Anorexia nervosa is one of the most common eating disorders affecting people in the United States. This disorder affects both men and women. It is especially common among adolescents and young adults. When someone is diagnosed with anorexia nervosa, friends and family are often confused and unsure of how they should react and what they can do to help during and after anorexia nervosa treatment. Below is some information that explains anorexia nervosa, defines the symptoms of anorexia nervosa and provides advice to friends and family members of recently diagnosed patients.
About Anorexia Nervosa
Anorexia nervosa is a common eating disorder that usually begins in adolescence, although it can develop earlier or later in some individuals. An individual who has anorexia nervosa usually restricts their food intake significantly and/or engages in extreme amounts of exercise. Although many people with anorexia nervosa are overly thin, it is possible for an individual to have this disorder without appearing emaciated or looking sick.
To be diagnosed with anorexia nervosa, patients must:
- Be unreasonably influenced by their weight or body shape
- Have an intense fear of gaining weight or becoming overweight even while not weighing enough
- Restrict their intake of energy relative to the requirements of their body, which leads to a lower than normal body weight
Patients who meet only some of these criteria may not receive an anorexia nervosa diagnosis, but they may still have an eating disorder, such as atypical anorexia. Any eating disorder will require professional treatment.
Symptoms of Anorexia Nervosa
Not all people who have this disorder will experience the same symptoms of anorexia nervosa. However, some of the most common symptoms of this eating disorder include:
- Severe restriction of food intake
- Excessive exercise
- Low blood pressure
- Swelling in the arms and legs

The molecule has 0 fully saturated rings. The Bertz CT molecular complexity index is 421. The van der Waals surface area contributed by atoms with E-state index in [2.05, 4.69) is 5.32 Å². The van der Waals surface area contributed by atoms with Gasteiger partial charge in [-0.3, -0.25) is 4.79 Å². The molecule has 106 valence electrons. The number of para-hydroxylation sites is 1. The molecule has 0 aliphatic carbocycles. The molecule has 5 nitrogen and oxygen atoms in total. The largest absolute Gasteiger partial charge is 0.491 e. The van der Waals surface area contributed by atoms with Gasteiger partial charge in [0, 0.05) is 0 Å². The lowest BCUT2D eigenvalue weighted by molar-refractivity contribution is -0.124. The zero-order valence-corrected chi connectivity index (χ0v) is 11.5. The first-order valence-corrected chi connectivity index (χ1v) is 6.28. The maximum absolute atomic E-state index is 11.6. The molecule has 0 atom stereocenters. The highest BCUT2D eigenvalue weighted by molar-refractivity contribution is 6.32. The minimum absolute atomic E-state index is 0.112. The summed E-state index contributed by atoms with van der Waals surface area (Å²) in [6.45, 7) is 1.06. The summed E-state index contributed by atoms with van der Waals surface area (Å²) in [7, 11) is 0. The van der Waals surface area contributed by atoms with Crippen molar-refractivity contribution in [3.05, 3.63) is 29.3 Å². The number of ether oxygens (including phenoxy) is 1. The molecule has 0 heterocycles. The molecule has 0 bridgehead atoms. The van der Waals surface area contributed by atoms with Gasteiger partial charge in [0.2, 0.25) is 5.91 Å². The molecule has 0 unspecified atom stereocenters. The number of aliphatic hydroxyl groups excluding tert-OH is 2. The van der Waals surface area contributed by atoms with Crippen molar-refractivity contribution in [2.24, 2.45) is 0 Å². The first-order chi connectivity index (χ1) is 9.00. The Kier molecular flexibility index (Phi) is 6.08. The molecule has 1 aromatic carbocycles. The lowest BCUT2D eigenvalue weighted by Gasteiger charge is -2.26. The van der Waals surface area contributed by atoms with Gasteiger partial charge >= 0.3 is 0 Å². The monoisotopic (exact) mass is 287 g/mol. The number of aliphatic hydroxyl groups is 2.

- Low body weight and/or extreme weight loss
- Hair loss
- Intolerance of cold
- Yellow skin
- Dry skin and hair
- Abnormal heart rhythms
- Abnormal blood counts
In addition to physical symptoms of anorexia nervosa, many people with anorexia nervosa have mood changes and behavioral changes. Examples include preoccupation with weight, preoccupation with food, wearing many layers of clothing, strange eating rituals, irritability, social withdrawal and moodiness.
Pathophysiology of Anorexia Nervosa
Researchers have not yet been able to pinpoint a specific cause of anorexia nervosa. However, it is believed that several different factors may contribute to the development of this condition. These factors include biological characteristics, psychological characteristics and the individual’s environment.
Studies have shown that an individual’s biology may play a role in the pathophysiology of anorexia nervosa. Specifically, some people may possess genes that make it more likely for them to develop this disorder. For example, genes that have been associated with perseverance and perfectionism may raise the risk of anorexia nervosa. These individuals have the characteristics they need to remain committed to continued weight loss even when extreme behaviors are required.
Psychological characteristics that may be associated with the pathophysiology of anorexia nervosa include obsessive-compulsive tendencies, perfectionism and anxiety. These traits all increase the likelihood that an individual will develop an obsession with losing weight and remaining as thin as possible, as well as have the dedication to pursue this objective even when he or she experiences negative consequences.